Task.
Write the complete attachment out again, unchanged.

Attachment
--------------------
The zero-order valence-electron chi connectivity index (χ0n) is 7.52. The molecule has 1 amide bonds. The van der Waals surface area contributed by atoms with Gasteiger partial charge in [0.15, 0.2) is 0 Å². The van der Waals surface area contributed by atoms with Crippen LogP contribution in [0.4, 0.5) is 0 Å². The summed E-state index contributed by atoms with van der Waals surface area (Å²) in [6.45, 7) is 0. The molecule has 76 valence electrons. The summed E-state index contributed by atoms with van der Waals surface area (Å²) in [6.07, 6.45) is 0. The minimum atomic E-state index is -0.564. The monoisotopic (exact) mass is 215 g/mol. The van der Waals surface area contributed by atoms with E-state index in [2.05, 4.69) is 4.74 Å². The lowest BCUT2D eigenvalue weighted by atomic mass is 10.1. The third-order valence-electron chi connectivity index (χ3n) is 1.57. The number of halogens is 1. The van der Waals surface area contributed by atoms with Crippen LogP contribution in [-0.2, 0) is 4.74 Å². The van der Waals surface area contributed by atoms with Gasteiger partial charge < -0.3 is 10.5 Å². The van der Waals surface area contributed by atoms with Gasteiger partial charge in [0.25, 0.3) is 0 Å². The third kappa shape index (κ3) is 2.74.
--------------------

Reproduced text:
The zero-order valence-electron chi connectivity index (χ0n) is 7.52. The molecule has 1 amide bonds. The van der Waals surface area contributed by atoms with Gasteiger partial charge in [0.15, 0.2) is 0 Å². The van der Waals surface area contributed by atoms with Crippen LogP contribution in [0.4, 0.5) is 0 Å². The summed E-state index contributed by atoms with van der Waals surface area (Å²) in [6.45, 7) is 0. The molecule has 76 valence electrons. The summed E-state index contributed by atoms with van der Waals surface area (Å²) in [6.07, 6.45) is 0. The minimum atomic E-state index is -0.564. The monoisotopic (exact) mass is 215 g/mol. The van der Waals surface area contributed by atoms with E-state index in [2.05, 4.69) is 4.74 Å². The lowest BCUT2D eigenvalue weighted by atomic mass is 10.1. The third-order valence-electron chi connectivity index (χ3n) is 1.57. The number of halogens is 1. The van der Waals surface area contributed by atoms with Crippen LogP contribution in [-0.2, 0) is 4.74 Å². The van der Waals surface area contributed by atoms with Gasteiger partial charge < -0.3 is 10.5 Å². The van der Waals surface area contributed by atoms with Gasteiger partial charge in [0.25, 0.3) is 0 Å². The third kappa shape index (κ3) is 2.74.